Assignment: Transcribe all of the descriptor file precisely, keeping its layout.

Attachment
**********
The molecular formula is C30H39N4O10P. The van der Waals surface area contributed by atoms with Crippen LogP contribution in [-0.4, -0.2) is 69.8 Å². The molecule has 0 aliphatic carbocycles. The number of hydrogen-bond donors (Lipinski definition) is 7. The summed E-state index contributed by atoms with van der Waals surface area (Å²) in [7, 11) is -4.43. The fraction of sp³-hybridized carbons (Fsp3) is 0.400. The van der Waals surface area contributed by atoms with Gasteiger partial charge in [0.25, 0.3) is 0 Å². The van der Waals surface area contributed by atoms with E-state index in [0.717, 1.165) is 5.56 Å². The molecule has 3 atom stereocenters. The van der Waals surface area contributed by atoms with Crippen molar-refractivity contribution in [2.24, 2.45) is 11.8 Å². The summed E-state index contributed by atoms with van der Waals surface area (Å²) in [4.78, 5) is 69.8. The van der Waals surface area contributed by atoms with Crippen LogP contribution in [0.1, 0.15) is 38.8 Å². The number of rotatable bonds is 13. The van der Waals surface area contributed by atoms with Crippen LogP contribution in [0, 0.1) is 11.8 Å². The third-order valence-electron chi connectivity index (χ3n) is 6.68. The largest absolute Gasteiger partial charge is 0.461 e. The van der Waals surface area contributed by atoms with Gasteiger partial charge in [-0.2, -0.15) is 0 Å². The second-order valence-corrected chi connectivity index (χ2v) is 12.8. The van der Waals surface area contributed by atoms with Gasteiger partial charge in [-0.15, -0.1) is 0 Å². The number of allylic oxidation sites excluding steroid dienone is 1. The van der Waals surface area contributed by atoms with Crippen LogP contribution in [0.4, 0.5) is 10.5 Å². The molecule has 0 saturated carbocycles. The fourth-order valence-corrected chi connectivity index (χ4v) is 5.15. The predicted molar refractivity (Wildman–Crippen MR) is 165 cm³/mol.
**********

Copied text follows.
The molecular formula is C30H39N4O10P. The van der Waals surface area contributed by atoms with Crippen LogP contribution in [-0.4, -0.2) is 69.8 Å². The molecule has 0 aliphatic carbocycles. The number of hydrogen-bond donors (Lipinski definition) is 7. The summed E-state index contributed by atoms with van der Waals surface area (Å²) in [7, 11) is -4.43. The fraction of sp³-hybridized carbons (Fsp3) is 0.400. The van der Waals surface area contributed by atoms with Gasteiger partial charge in [0.25, 0.3) is 0 Å². The van der Waals surface area contributed by atoms with E-state index in [0.717, 1.165) is 5.56 Å². The molecule has 3 atom stereocenters. The van der Waals surface area contributed by atoms with Crippen molar-refractivity contribution in [2.24, 2.45) is 11.8 Å². The summed E-state index contributed by atoms with van der Waals surface area (Å²) in [4.78, 5) is 69.8. The van der Waals surface area contributed by atoms with Crippen LogP contribution in [0.1, 0.15) is 38.8 Å². The number of rotatable bonds is 13. The van der Waals surface area contributed by atoms with Crippen LogP contribution in [0, 0.1) is 11.8 Å². The third-order valence-electron chi connectivity index (χ3n) is 6.68. The largest absolute Gasteiger partial charge is 0.461 e. The van der Waals surface area contributed by atoms with Gasteiger partial charge in [-0.2, -0.15) is 0 Å². The second-order valence-corrected chi connectivity index (χ2v) is 12.8. The van der Waals surface area contributed by atoms with Gasteiger partial charge in [-0.15, -0.1) is 0 Å². The number of allylic oxidation sites excluding steroid dienone is 1. The van der Waals surface area contributed by atoms with Crippen LogP contribution in [0.4, 0.5) is 10.5 Å². The molecule has 0 saturated carbocycles. The fourth-order valence-corrected chi connectivity index (χ4v) is 5.15. The predicted molar refractivity (Wildman–Crippen MR) is 165 cm³/mol.